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Blog posts July 2016

Congratulations to all Tai Chi Graduates

Great job Tai Chi Students!

We would like to congratulate all our Tai Chi students on their new Tai Chi sashes. 

Keep up the great job and remember to check out our pictures at


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Green Tea & Tai Chi

Article by Elizabeth Renter from Natural Society

The benefits of green tea are many, and some recent research says the benefits can be augmented when the tea is paired with another Eastern practice — TAI CHI.

Dr. Chwan-Li (Leslie) Shen is a researcher and associate professor at the Laura W. Bush Institute for Women’s Health at Texas Tech. She has dedicated the vast majority of her research to green tea and other eastern health practices.

Her latest study looked at post-menopausal women and the use of green tea and tai chi to enhance bone strength.

Like green tea, the benefits of tai chi are well established. They include increased muscle strength, better flexibility, aerobic conditioning, and improved balance. But when used in conjunction with green tea, those benefits could be even greater.

Her study was double-blind, placebo-controlled, intervention trial—the best of the best when it comes to scientific standards. She separated 171 women who had weak bones but not full-fledged osteoporosis into four groups:

  • One that received a placebo starch pill and did no tai chi
  • One that received 500 mg of green tea polyphenols and did no tai chi
  • One that received a placebo pill and did tai chi three times a week

A final group that received both the green tea and the tai chi

Throughout the six month study, the group was subject to blood and urine testing and muscle strength assessment.

Researchers found that those women who took green tea and did tai chi experienced the most benefits—increased markers of bone health at both 3 and 6 months. In addition, this group saw a significant decrease in inflammation, suggesting the combination of green tea and tai chi could have disease-preventing benefits not anticipated before. Of course one could assume that simply participating in 2 healthy activities (drinking green tea and tai chi), would rank above participating in just one.

While the study participants used a supplement containing the beneficial components of green tea, you can easily reap benefits from the tea itself.

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The Way of Tea

We ran across a great story by Mikael Zaurov of that we would like to share.

There was once a famous Chinese master named Zhao Zhou. He was so famous that he had visitors all the time who would come seeking the meaning of enlightenment. One day two young seekers knocked on his door begging for words of wisdom. Zhao Zhou welcomed them into his small hut and told them to sit down at a table where an old monk was already sitting. "Please tell me the meaning of Buddha," the first student asked. Zhao Zhou replied, "Drink some tea!" The second student then asked, "What is truth?" and Zhao Zhou excitedly replied, "Drink some tea!" The old monk sitting there was quite perplexed about this interaction and wondered to himself, "Why does he tell them to both drink tea instead of answering their questions?" Zhao Zhou, being a great Zen master, read the monk's mind and said to him, "You drink tea too!"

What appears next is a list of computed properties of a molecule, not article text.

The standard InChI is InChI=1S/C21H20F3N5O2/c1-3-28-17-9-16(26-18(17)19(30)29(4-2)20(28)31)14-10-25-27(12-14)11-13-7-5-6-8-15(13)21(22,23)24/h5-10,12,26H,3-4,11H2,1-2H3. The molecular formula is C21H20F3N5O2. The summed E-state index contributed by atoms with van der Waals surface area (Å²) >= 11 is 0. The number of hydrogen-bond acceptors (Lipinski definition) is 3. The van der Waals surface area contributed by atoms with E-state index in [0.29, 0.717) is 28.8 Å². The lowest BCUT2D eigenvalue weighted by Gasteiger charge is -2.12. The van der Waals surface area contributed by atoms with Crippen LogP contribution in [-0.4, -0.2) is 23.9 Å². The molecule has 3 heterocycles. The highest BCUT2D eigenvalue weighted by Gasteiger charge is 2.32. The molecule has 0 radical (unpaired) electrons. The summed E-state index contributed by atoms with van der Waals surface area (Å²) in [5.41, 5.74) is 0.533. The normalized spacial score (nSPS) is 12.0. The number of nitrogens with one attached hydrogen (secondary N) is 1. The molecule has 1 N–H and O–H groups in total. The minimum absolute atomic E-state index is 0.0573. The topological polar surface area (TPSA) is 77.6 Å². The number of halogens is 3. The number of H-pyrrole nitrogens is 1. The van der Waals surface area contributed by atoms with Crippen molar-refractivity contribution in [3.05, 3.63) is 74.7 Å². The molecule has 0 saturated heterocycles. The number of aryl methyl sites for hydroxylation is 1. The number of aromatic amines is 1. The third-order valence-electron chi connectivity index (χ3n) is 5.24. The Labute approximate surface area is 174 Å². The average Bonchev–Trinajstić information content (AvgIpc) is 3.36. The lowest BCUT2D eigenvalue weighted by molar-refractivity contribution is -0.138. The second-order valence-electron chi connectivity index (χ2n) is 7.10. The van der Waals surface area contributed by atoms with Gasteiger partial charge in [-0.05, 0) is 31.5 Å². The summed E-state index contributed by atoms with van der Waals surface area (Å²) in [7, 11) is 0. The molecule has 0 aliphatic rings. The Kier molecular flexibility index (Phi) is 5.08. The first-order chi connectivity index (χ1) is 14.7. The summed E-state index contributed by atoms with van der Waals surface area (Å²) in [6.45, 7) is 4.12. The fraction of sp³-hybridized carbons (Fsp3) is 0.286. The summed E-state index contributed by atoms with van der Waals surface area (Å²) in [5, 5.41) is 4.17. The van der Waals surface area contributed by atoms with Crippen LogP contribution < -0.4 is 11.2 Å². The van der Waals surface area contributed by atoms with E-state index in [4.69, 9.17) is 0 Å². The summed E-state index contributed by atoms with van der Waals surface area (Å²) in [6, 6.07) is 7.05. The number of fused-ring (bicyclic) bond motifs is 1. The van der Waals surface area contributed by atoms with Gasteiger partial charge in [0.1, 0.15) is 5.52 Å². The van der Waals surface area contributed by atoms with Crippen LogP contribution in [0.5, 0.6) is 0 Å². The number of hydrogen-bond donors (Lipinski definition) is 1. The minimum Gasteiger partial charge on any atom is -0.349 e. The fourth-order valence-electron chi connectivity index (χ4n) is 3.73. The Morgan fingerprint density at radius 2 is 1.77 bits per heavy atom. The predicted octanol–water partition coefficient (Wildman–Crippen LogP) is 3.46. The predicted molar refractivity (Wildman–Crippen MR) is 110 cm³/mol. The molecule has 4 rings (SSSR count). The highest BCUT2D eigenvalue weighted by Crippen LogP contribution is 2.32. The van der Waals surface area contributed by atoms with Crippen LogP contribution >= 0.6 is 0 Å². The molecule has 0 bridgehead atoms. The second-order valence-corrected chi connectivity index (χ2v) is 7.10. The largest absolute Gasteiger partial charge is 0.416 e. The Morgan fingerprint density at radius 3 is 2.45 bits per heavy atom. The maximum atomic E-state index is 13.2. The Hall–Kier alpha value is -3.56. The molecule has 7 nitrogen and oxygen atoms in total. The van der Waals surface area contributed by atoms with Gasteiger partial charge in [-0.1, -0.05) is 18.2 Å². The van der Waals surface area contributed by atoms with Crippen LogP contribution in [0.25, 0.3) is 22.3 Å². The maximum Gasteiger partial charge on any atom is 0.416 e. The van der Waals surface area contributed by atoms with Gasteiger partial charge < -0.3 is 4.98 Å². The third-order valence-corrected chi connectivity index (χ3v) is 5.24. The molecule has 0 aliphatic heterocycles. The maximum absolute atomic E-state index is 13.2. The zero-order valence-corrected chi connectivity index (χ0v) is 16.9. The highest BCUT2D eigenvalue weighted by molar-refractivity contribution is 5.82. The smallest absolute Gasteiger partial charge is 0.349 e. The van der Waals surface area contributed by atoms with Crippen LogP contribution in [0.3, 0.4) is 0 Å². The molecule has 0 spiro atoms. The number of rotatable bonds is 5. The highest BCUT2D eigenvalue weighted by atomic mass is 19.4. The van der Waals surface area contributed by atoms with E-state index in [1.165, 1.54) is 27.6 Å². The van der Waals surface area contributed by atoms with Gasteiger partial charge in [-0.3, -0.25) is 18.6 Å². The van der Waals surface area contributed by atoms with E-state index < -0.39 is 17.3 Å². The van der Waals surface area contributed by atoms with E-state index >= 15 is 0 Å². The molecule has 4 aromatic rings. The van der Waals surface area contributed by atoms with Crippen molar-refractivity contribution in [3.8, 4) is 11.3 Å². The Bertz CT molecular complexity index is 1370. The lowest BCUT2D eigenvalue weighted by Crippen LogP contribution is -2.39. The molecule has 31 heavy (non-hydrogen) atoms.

This story symbolizes the relationship that the Chinese and Japanese traditions have with tea. As you're probably already aware, China and Japan are both tea embracing cultures. Tea has specific symbolic qualities that relate to the view of Asian philosophical traditions. The first is simplicity. In a culture dominated by strong tastes, tea provides an opportunity to tune into more subtle flavors. Both Buddhism and Taoism stress that a life of simplicity brings great peace. Yearning for extravagance never brings satisfaction. The taste of tea is thus very special because it's not extravagant or excessive. It is beautiful in its simplicity. Many people who are addicted to strong tastes will find tea to be too boring or bitter at first. After acquiring a taste for tea, they will never again desire to drink overly sweet and artificially flavored drinks. This is symbolic of the Buddhist view on life. We desire exciting escapades and fancy cars to make life more thrilling because life seems quite boring without additions, but if we relax into a more simple life we will find great peace and happiness. Tea not only serves as a symbol for a peaceful life but the act of drinking tea can provide the means to come in contact with it.

Since we specialize in preserving and spreading the ancient art of Kung Fu & Tai Chi, drinking tea compliments these cultural traditions. It is extremely important that students stay hydrated during training and one of the best methods to accomplish this while taking class in either Kung Fu or Tai Chi is through drinking tea. That being said, we would like to encourage all of our students to drink more tea!    


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